Meron Estefanos: I See People Suffering And Its Just My Duty As A Human Being To Care

Meron Estefanos works tirelessly to aid and raise awareness about the plight of Eritrean refugees. The Swedish-based Eritrean human rights activist and journalist hosts a weekly radio show from Sweden – “Voices of Eritrean Refugees” – which highlights the cases of the thousands of Eritrean refugees who have been kidnapped, tortured, and held for ransom in the Sudan and the Sinai. Kidnapped Eritreans or their family members speak on the show and she gets their stories out in an effort to free them. Estefanos has written articles and books and has co-founded an advocacy organisation, International Commission on Eritrean Refugees, in her efforts to rise up against the Eritrean government and help her people. The Daily Vox spoke to her about her work and why she does it.

“What woke me up”

I grew up in Sweden so I didn’t have any idea what was happening in the country. I grew up idolising this regime because they were the freedom fighters. I moved back in 2002 and lived there for two years. As a Swedish citizen I was privileged enough not to have to do military service and other things but I saw how people lived in fear. I saw my neighbour getting arrested late at night. I kept asking why is he arrested, when will he be brought to court? But no one would answer my question. Instead they would tell me not to ask such questions. That woke me up. He was our neighbour, when we were kids he was our teacher, he was one of most disciplined and well-respected men in our area so I could not believe no one was asking about him. It’s such that families are afraid to ask about their loved ones who are imprisoned. This is what woke me up. When I came back to Sweden I started telling stories about what I saw in Eritrea.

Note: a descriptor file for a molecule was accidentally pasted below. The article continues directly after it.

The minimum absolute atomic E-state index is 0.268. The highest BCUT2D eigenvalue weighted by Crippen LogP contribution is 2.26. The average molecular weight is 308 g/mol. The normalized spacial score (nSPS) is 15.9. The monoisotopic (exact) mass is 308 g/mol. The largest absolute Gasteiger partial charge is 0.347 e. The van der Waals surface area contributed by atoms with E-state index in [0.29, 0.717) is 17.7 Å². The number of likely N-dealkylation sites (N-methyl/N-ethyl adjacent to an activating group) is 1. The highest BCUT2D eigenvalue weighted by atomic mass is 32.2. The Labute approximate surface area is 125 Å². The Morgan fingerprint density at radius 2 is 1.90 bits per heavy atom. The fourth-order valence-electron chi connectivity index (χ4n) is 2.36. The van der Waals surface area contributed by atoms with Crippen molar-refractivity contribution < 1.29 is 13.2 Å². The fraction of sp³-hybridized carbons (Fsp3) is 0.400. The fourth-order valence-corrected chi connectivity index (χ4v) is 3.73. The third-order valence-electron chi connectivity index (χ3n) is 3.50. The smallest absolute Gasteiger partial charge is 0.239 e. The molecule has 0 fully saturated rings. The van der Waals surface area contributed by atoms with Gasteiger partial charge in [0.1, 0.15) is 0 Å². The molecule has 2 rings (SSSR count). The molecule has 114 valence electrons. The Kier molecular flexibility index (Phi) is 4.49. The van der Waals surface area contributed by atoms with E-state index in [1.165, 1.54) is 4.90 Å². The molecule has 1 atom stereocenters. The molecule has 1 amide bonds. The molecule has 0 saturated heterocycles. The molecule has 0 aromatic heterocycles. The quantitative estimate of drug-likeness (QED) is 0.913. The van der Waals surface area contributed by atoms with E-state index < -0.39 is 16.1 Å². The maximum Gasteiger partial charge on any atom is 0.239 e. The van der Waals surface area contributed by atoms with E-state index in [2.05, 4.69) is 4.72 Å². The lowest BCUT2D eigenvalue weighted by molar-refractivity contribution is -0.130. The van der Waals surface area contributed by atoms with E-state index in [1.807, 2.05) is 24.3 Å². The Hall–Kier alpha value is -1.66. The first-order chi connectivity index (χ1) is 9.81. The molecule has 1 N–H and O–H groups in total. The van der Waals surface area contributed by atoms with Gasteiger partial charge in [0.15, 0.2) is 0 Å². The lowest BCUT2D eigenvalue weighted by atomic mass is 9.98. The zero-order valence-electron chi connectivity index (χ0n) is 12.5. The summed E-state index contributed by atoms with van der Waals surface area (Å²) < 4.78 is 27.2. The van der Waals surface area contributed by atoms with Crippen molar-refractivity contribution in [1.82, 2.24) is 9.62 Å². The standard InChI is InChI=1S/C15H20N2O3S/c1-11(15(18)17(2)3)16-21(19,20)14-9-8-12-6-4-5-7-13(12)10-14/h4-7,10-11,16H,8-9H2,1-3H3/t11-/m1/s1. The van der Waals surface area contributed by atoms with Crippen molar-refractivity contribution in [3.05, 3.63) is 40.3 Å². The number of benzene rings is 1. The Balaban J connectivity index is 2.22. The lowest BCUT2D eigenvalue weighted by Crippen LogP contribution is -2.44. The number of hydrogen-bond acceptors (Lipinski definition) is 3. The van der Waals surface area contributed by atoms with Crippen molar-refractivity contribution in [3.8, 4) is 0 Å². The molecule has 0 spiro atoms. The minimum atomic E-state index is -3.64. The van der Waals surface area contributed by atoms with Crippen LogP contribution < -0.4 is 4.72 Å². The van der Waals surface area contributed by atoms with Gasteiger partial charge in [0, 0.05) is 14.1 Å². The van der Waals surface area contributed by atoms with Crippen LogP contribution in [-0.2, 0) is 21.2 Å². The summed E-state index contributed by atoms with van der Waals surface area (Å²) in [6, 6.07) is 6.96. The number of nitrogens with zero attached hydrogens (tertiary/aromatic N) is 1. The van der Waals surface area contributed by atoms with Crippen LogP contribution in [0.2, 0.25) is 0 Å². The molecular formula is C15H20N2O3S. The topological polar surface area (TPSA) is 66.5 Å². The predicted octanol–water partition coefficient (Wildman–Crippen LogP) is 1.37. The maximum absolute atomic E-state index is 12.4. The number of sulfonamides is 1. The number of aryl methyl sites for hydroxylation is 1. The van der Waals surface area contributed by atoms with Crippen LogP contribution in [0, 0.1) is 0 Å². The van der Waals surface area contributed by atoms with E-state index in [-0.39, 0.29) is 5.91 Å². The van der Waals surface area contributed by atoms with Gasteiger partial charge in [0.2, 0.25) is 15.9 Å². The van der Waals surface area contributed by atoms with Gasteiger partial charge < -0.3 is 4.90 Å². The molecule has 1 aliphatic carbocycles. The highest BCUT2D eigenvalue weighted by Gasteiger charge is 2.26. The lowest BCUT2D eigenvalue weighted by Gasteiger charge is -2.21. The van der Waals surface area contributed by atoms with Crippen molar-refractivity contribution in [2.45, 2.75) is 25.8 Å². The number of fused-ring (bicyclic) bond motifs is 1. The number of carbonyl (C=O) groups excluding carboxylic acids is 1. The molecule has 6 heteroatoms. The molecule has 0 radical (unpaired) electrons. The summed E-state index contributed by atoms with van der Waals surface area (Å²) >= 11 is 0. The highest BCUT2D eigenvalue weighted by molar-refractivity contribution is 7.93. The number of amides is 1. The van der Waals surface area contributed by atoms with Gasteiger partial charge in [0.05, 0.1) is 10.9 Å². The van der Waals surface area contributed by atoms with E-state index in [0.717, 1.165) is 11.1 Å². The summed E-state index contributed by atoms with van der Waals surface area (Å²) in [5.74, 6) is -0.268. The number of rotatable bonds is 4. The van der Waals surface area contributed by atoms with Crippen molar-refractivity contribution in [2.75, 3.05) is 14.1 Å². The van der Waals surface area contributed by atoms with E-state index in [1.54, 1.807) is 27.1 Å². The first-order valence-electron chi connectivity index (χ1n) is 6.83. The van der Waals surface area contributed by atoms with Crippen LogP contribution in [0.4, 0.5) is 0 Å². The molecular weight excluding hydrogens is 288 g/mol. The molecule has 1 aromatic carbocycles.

Manufacturing fear and subjugation

Eritrea is a 27-year-old country that never had elections and doesn’t have a constitution. There isn’t any kind of freedom: there’s no freedom of assembly, there’s no freedom of movement. If you have to move around you have to have a permission paper. We haven’t had a free press since 2001 – anyone who dares to criticise the government disappears. Prisons are so full that we have to use containers as prisons. Most of the political prisoners are kept in containers which can be really hot during the day and very cold during the night. Anything you say can land you in prison. If you say you are hungry – that can be interpreted to say there is starvation in the country. People are ruled by fear.

Wherever you go there are military police because everybody has to do military service which is from the age of 16 and 17 until you are 50. Imagine as a woman doing your military service for 32 years – you cannot get married or have kids. As a result of that, many young girls at the age of 13 or 14 will have children from anybody just to avoid joining the military. If they are in the military, they are subjected to rape and all kinds of humiliation and if they are not in the military then they are left to take care of the household.

“Even in diaspora we are not free”

I just got back from Uganda. There are about 200 000 Eritreans living there. What’s shocking is the Eritreans living in Uganda are more afraid of the government than the Eritreans living inside the country. They were afraid to be seen with me because the government has been spreading rumours that they control the Ugandan government. Even in diaspora we are not free because we have to pay 2% of our income – wherever we are – to the government. If not there will be consequences for your family. It’s like Trump in the North Korea of Africa.

It’s just as bad outside as inside Eritrea